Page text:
As per the current series tradition, these games don't really offer much in terms of interactivity, only allowing you to use a few simple commands like "Move" and "Look" to move between locations and ask witnesses specific questions, and it's impossible to get stuck or even get a game over screen. In return, these games can focus very much on story-telling, and while the core is still a mystery plot, the human drama angle this game series has adapted especially since the entries released on the DS, is very much noticable here. The three stories do play into the strengths of the three characters: Jinguuji's scenario has him dealing with underworld gangs and secret wars, Youko's story is far more focused on the characters, while Inspector Kumano's story has him dealing with red tape and pressure from within the police organization as he tries to solve his case. The three scenarios are rather passive experiences as mystery stories, focusing more on the slow unraveling of the case and events, rather than giving the player the tools to do it themselves, but they definitely work as captivating mystery stories. But, considering these three scenarios are each about two, three hours long each, Prism of Eyes does really feel lacking in content. The scale of these three stories is rather limited. And sure, taken together you might have about nine hours, but as a main series entry, I'd prefered a long, nine-hour story (like in the older games, like series pinnacles Yume no Owari ni and Tomoshibi ga Kienu Ma ni), rather than three shorter stories. Prism of Eyes is the first Tantei Jinguuji Saburou to be released on a home console, rather than a handheld device (DS, PSP and 3DS) since 2004's Kind of Blue, so I had hoped we'd be getting the scaled-up experience this time, with more robust gameplay mechanics like the zapping system, time system or even the train-your-assistant systems of earlier games, but no. The DS and 3DS original scenarios were arguably also rather small in scale, but that wasn't very surprising considering the hardware (Ashes and Diamonds on the PSP in comparison is pretty long), and the inclusion of the mobile phone application games back then was a worthwile addition, as that was the first time they were made available in a physical format, and you couldn't get them anymore on the cell phones.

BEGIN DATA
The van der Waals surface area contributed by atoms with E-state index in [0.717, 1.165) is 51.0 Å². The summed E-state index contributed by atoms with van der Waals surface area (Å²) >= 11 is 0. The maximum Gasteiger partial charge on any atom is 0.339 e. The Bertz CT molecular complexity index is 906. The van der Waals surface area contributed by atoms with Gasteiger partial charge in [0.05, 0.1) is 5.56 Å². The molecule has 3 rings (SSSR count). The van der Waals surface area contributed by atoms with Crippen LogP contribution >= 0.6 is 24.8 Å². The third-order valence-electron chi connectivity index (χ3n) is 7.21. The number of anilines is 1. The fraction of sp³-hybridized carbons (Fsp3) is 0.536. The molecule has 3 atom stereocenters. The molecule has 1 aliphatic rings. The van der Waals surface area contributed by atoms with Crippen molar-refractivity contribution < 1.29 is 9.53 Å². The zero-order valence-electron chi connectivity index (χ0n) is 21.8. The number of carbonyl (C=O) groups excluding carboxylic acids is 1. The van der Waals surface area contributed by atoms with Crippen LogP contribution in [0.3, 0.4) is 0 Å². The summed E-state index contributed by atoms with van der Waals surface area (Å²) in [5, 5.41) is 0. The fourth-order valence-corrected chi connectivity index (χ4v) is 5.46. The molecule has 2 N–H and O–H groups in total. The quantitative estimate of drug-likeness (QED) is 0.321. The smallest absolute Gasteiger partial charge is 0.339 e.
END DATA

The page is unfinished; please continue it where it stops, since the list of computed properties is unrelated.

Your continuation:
There are also various minor signs that Prism of Eyes could've used some extra polish. Some of the in-game effects (like sliding assets) are incredibly ugly and the order of in-game commands (like "Look", "Item" and "Move") changes sometimes between the various scenarios. So most of the time, "Speak" follows the command "Look", while for example in False Night, it's I think "Item" that follows "Look" for no apparent reason. So on the whole, I think the new stories are okay, but the whole game does feel like unambitious, and the execution is at times even sloppy.

The ten other scenarios included in Prism of Eyes are as mentioned simply HD-remakes of scenarios originally released on mobile phones, and later made available on DS. To be honest, I don't really like the new HD graphics. While the character designs are done by the same person who did most of them orginally (JUNNY), I prefer the more unique designs of the original versions rather than the ones used for the HD remakes. I'm not going to write something on all of the stories, but to pick a few: The Six Sheets of Crime is a personal favorite, as it has one of the more traditional puzzle-oriented plots of the whole series, with a locked room of sorts and a pretty ingenious way that indicated the murderer. This story was written by Kodaka Kazutaka, who would later create the Danganronpa game series. Prism of Eyes features another scenario written by Kodaka. As Times Goes By... is a HD remake of a what itself was a fairly faithful remake of Toki ga Sugiyuku mama ni..., originally published on the Famicom in 1990. The original Famicom title was the first in the series to focus on human drama (and the first game in the series without a murder!) and was written by Nojima Kazushige, whom most people will know as the scenario writer of mega hits Final Fantasy VII and Final Fantasy X. The mobile phone remake (on which this HD remake is based) smoothes the story out a bit. The Linked Curse is another HD remake included in Prism of Eyes which was originally written by Nojima (and a personal favorite too) and has Jinguuji investigating the death of a young man who claimed he was cursed. This is actually the one and only mobile phone application game I bought for my Japanese phone when I was studying in Fukuoka, and I have rather fond memories of it. Pretty weird to play this game now in high definition on my television, considered I first played it the screen of on a small clamshell phone!

Prism of Eyes includes a short demo of Daedalus - Awakening of Golden Jazz, an upcoming prequel spin-off game featuring a younger Jinguuji during his time in New York (set before the flashback events of Yume no Owari ni). The gameplay of this "Chapter 0" is quite different from the usual games, and also a bit clunky in this demo, but as the game'll be released later this year, I'll be sure to check it out.